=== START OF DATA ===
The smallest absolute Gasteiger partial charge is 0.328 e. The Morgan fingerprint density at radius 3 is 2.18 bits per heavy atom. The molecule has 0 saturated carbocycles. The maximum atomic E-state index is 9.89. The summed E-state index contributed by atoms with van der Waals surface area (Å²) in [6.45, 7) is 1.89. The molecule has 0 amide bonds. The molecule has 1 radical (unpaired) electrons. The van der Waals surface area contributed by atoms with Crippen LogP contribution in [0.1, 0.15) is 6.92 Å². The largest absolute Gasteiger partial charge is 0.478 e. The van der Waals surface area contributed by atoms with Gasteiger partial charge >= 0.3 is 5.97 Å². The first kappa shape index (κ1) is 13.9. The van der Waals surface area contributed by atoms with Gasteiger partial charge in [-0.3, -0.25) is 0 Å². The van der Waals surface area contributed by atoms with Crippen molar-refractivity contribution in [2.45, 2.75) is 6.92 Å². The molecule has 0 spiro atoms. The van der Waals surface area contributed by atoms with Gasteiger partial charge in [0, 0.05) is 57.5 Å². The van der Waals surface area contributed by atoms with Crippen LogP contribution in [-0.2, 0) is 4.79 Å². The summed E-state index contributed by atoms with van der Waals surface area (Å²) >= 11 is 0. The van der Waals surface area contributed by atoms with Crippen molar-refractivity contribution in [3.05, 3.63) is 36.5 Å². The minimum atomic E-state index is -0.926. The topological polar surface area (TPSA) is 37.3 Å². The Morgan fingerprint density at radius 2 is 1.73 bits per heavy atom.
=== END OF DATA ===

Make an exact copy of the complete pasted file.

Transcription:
The smallest absolute Gasteiger partial charge is 0.328 e. The Morgan fingerprint density at radius 3 is 2.18 bits per heavy atom. The molecule has 0 saturated carbocycles. The maximum atomic E-state index is 9.89. The summed E-state index contributed by atoms with van der Waals surface area (Å²) in [6.45, 7) is 1.89. The molecule has 0 amide bonds. The molecule has 1 radical (unpaired) electrons. The van der Waals surface area contributed by atoms with Crippen LogP contribution in [0.1, 0.15) is 6.92 Å². The largest absolute Gasteiger partial charge is 0.478 e. The van der Waals surface area contributed by atoms with Gasteiger partial charge >= 0.3 is 5.97 Å². The first kappa shape index (κ1) is 13.9. The van der Waals surface area contributed by atoms with Gasteiger partial charge in [-0.3, -0.25) is 0 Å². The van der Waals surface area contributed by atoms with Crippen molar-refractivity contribution in [2.45, 2.75) is 6.92 Å². The molecule has 0 spiro atoms. The van der Waals surface area contributed by atoms with Gasteiger partial charge in [0, 0.05) is 57.5 Å². The van der Waals surface area contributed by atoms with Crippen LogP contribution in [-0.2, 0) is 4.79 Å². The summed E-state index contributed by atoms with van der Waals surface area (Å²) >= 11 is 0. The van der Waals surface area contributed by atoms with Crippen molar-refractivity contribution in [3.05, 3.63) is 36.5 Å². The minimum atomic E-state index is -0.926. The topological polar surface area (TPSA) is 37.3 Å². The Morgan fingerprint density at radius 2 is 1.73 bits per heavy atom.